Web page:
An Anglo-Saxon unit of length was the barleycorn. After the Norman invasion in 1066, the inch was incorporated into law, it was defined as equal to 3 barleycorn, which continued to be its legal definition for several centuries, with the barleycorn being the base unit. One of the earliest such definitions is that of 1324, where the legal definition of the inch was set out in a statute of Edward II, defining it as "three grains of barley, dry and round, placed end to end, lengthwise".
The foot has been used in England for over a thousand years. The foot, a length of the human foot, was anything from 9 3/4 to 19 inches. However it was not until 1844 that the standard we now use was defined.
A yard is based on a single stride. Henry I (1100-1135) decreed the lawful yard to be the distance between the tip of his nose and the end of his thumb.

Fathoms measure depth of water. They have been in use in England since before 1600, and derived from faethm, the Anglo Saxon word for 'to embrace' because it is roughly the distance from one hand to the other if your arms are out-stretched.

Units of measurement always used to be related to things that common people would understand, this is very different to the metre. A commission organised by the French Academy of Sciences and charged with determining a single scale for all measures, advised the adoption of a decimal system and suggested a basic unit of length equal to one ten-millionth of the distance between the North Pole and the Equator to be called mètre ("measure") (19 March 1791). The first occurrence of metre in this sense in English dates to 1797. This rational system would gradually replace all others, but in doing so it would also sever the links between measurement and common experience.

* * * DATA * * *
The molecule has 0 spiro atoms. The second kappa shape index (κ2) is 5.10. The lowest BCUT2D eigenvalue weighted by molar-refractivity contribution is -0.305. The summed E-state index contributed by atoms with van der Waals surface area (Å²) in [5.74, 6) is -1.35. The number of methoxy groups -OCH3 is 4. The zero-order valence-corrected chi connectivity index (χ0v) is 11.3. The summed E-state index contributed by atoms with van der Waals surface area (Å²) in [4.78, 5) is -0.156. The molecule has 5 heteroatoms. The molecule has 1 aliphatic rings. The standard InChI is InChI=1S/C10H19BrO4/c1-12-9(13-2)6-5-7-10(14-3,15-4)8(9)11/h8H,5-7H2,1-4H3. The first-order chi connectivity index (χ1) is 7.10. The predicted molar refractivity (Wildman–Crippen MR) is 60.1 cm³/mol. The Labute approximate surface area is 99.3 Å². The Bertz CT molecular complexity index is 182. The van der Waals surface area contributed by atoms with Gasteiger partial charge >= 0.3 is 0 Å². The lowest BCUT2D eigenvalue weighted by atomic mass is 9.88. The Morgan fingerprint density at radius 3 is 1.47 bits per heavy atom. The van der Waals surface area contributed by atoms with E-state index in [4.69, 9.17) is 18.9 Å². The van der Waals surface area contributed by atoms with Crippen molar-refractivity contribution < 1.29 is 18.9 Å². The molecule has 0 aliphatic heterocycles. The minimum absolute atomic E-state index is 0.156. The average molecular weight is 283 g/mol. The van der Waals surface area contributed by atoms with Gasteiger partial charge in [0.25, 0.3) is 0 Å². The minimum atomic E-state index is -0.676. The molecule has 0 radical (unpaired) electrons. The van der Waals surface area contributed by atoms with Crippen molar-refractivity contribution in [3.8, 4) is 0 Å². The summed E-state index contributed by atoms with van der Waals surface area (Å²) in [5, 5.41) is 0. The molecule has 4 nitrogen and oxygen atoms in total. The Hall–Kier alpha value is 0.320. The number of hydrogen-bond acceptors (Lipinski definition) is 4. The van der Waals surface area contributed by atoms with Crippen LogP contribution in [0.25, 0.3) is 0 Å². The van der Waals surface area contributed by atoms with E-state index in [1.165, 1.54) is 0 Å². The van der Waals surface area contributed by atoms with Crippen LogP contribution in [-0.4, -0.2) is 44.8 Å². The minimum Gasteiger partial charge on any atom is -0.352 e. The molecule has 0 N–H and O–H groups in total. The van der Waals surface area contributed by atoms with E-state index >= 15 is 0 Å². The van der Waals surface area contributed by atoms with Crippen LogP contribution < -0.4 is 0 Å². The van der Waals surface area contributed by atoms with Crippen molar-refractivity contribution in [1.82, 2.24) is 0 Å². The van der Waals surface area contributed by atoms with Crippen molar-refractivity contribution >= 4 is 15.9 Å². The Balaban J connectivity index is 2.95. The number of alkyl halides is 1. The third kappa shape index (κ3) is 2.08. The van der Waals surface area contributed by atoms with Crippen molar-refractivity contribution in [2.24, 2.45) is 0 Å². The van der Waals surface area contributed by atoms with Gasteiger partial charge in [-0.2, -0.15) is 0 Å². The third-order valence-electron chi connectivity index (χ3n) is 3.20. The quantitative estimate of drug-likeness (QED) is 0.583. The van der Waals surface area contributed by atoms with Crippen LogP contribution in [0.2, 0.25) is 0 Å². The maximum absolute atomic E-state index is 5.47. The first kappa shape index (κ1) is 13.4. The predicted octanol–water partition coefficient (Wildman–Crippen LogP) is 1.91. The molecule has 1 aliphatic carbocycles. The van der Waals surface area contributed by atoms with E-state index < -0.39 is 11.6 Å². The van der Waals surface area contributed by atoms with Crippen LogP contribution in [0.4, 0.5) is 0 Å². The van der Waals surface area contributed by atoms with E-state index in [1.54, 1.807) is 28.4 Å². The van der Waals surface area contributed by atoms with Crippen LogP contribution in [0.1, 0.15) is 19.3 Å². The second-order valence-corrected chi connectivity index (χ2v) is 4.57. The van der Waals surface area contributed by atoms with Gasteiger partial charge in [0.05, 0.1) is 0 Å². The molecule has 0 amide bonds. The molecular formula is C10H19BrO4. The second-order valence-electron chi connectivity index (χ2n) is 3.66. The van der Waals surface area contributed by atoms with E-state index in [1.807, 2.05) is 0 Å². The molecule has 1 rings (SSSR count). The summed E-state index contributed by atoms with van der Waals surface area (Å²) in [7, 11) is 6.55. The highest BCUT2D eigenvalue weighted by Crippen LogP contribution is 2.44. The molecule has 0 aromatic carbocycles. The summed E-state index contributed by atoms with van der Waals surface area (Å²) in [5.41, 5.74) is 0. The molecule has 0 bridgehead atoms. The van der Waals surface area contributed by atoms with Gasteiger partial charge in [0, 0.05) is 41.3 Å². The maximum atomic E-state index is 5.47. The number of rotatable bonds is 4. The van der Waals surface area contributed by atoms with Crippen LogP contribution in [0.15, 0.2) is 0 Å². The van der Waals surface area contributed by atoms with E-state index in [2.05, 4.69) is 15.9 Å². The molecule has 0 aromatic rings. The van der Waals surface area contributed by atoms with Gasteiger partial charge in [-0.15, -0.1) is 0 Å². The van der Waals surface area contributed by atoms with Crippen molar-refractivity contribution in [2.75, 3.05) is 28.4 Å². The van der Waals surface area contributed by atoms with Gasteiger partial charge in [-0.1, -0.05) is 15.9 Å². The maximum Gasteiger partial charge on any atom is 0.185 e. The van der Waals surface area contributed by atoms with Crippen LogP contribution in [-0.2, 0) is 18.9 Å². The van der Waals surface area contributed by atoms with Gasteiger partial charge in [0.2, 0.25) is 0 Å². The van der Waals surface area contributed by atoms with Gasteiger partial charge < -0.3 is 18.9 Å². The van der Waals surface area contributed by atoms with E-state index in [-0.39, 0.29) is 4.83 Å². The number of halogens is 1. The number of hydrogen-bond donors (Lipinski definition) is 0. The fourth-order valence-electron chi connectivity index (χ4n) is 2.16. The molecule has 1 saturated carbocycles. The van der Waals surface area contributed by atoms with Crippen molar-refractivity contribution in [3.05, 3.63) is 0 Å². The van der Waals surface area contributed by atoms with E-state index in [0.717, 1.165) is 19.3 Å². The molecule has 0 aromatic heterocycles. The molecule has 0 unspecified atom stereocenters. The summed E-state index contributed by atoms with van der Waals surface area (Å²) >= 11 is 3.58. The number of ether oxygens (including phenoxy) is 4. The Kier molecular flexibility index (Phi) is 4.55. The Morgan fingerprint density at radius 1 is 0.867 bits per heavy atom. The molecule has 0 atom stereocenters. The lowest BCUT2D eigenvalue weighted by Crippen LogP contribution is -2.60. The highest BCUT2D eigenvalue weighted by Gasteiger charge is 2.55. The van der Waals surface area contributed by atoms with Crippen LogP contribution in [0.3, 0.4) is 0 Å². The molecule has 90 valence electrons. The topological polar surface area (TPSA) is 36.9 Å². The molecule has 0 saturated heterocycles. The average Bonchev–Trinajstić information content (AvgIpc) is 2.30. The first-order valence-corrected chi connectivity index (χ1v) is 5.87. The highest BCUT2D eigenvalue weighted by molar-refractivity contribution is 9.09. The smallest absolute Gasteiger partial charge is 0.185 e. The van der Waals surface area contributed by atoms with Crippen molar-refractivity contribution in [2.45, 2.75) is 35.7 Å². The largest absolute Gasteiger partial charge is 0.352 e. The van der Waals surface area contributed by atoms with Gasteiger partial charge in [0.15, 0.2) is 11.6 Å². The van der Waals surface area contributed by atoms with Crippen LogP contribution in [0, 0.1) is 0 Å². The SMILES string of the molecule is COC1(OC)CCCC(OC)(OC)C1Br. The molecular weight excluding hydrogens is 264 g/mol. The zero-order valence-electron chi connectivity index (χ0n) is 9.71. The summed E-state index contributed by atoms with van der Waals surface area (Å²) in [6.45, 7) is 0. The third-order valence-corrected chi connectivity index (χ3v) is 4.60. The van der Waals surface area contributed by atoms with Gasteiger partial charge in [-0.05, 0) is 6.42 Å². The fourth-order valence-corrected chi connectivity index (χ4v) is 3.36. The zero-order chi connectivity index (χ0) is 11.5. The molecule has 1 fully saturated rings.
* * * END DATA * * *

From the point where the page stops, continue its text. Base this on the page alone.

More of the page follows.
The reason Imperial had become the standard size for drawing was simply that it was the largest size that could be carried flat under the arm. A1 is slightly too big and A2 seems ‘mean’ in comparison to Imperial, so we adapt and work around something that no longer feels natural. I can no longer ‘embrace’ the paper under my arm.
The fact is that A1 dimensions are mathematically ‘perfect’, i.e. they are always half the size of a sheet of A0 paper when cut through the longer length. The base A0 size of paper is defined as having an area of 1 m2. Rounded to the nearest millimetre, the A0 paper size is 841 by 1,189 millimetres (33.1 in × 46.8 in).
The significant advantage of this system is its scaling: if a sheet with an aspect ratio of square root of 2 is divided into two equal halves parallel to its shortest sides, then the halves will again have an aspect ratio of square root of 2 . Good for business as printing companies will have much less waste, but perhaps not so good for artists who might want a more ‘personal’ relationship with paper size.